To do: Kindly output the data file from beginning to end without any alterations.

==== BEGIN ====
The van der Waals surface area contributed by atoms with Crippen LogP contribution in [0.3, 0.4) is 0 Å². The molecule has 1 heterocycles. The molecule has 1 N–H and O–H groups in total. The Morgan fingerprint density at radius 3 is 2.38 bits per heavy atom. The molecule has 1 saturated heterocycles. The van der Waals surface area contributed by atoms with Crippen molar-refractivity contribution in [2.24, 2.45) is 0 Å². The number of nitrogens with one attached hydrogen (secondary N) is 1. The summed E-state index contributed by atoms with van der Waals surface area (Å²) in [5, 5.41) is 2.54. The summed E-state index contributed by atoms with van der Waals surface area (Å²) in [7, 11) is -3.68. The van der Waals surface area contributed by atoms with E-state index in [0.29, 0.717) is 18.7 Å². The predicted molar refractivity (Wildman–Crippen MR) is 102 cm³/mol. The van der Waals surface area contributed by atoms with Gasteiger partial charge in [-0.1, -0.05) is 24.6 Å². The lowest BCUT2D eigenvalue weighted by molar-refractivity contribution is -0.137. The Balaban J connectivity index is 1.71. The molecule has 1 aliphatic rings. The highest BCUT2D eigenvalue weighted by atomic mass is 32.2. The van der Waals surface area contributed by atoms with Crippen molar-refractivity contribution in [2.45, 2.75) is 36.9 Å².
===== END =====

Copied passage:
The van der Waals surface area contributed by atoms with Crippen LogP contribution in [0.3, 0.4) is 0 Å². The molecule has 1 heterocycles. The molecule has 1 N–H and O–H groups in total. The Morgan fingerprint density at radius 3 is 2.38 bits per heavy atom. The molecule has 1 saturated heterocycles. The van der Waals surface area contributed by atoms with Crippen molar-refractivity contribution in [2.24, 2.45) is 0 Å². The number of nitrogens with one attached hydrogen (secondary N) is 1. The summed E-state index contributed by atoms with van der Waals surface area (Å²) in [5, 5.41) is 2.54. The summed E-state index contributed by atoms with van der Waals surface area (Å²) in [7, 11) is -3.68. The van der Waals surface area contributed by atoms with E-state index in [0.29, 0.717) is 18.7 Å². The predicted molar refractivity (Wildman–Crippen MR) is 102 cm³/mol. The van der Waals surface area contributed by atoms with Gasteiger partial charge in [-0.1, -0.05) is 24.6 Å². The lowest BCUT2D eigenvalue weighted by molar-refractivity contribution is -0.137. The Balaban J connectivity index is 1.71. The molecule has 1 aliphatic rings. The highest BCUT2D eigenvalue weighted by atomic mass is 32.2. The van der Waals surface area contributed by atoms with Crippen molar-refractivity contribution in [2.45, 2.75) is 36.9 Å².